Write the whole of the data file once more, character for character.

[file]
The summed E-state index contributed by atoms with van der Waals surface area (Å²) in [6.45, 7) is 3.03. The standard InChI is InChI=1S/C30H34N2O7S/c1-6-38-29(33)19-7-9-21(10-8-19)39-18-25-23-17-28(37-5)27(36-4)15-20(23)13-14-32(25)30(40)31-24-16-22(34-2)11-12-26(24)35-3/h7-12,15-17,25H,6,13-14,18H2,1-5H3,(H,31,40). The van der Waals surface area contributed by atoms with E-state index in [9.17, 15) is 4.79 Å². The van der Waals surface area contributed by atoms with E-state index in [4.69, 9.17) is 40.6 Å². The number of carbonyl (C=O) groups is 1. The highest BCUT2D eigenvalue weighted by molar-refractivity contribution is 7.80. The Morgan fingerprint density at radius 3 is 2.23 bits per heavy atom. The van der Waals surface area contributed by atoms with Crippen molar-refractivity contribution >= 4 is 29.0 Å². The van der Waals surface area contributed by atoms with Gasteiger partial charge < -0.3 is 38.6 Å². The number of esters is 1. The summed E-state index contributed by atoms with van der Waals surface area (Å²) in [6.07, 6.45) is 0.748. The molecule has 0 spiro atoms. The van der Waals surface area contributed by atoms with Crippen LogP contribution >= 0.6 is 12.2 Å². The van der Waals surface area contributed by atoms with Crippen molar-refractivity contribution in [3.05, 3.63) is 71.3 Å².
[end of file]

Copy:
The summed E-state index contributed by atoms with van der Waals surface area (Å²) in [6.45, 7) is 3.03. The standard InChI is InChI=1S/C30H34N2O7S/c1-6-38-29(33)19-7-9-21(10-8-19)39-18-25-23-17-28(37-5)27(36-4)15-20(23)13-14-32(25)30(40)31-24-16-22(34-2)11-12-26(24)35-3/h7-12,15-17,25H,6,13-14,18H2,1-5H3,(H,31,40). The van der Waals surface area contributed by atoms with E-state index in [9.17, 15) is 4.79 Å². The van der Waals surface area contributed by atoms with E-state index in [4.69, 9.17) is 40.6 Å². The number of carbonyl (C=O) groups is 1. The highest BCUT2D eigenvalue weighted by molar-refractivity contribution is 7.80. The Morgan fingerprint density at radius 3 is 2.23 bits per heavy atom. The van der Waals surface area contributed by atoms with Crippen molar-refractivity contribution >= 4 is 29.0 Å². The van der Waals surface area contributed by atoms with Gasteiger partial charge < -0.3 is 38.6 Å². The number of esters is 1. The summed E-state index contributed by atoms with van der Waals surface area (Å²) in [6.07, 6.45) is 0.748. The molecule has 0 spiro atoms. The van der Waals surface area contributed by atoms with Crippen LogP contribution >= 0.6 is 12.2 Å². The van der Waals surface area contributed by atoms with Crippen molar-refractivity contribution in [3.05, 3.63) is 71.3 Å².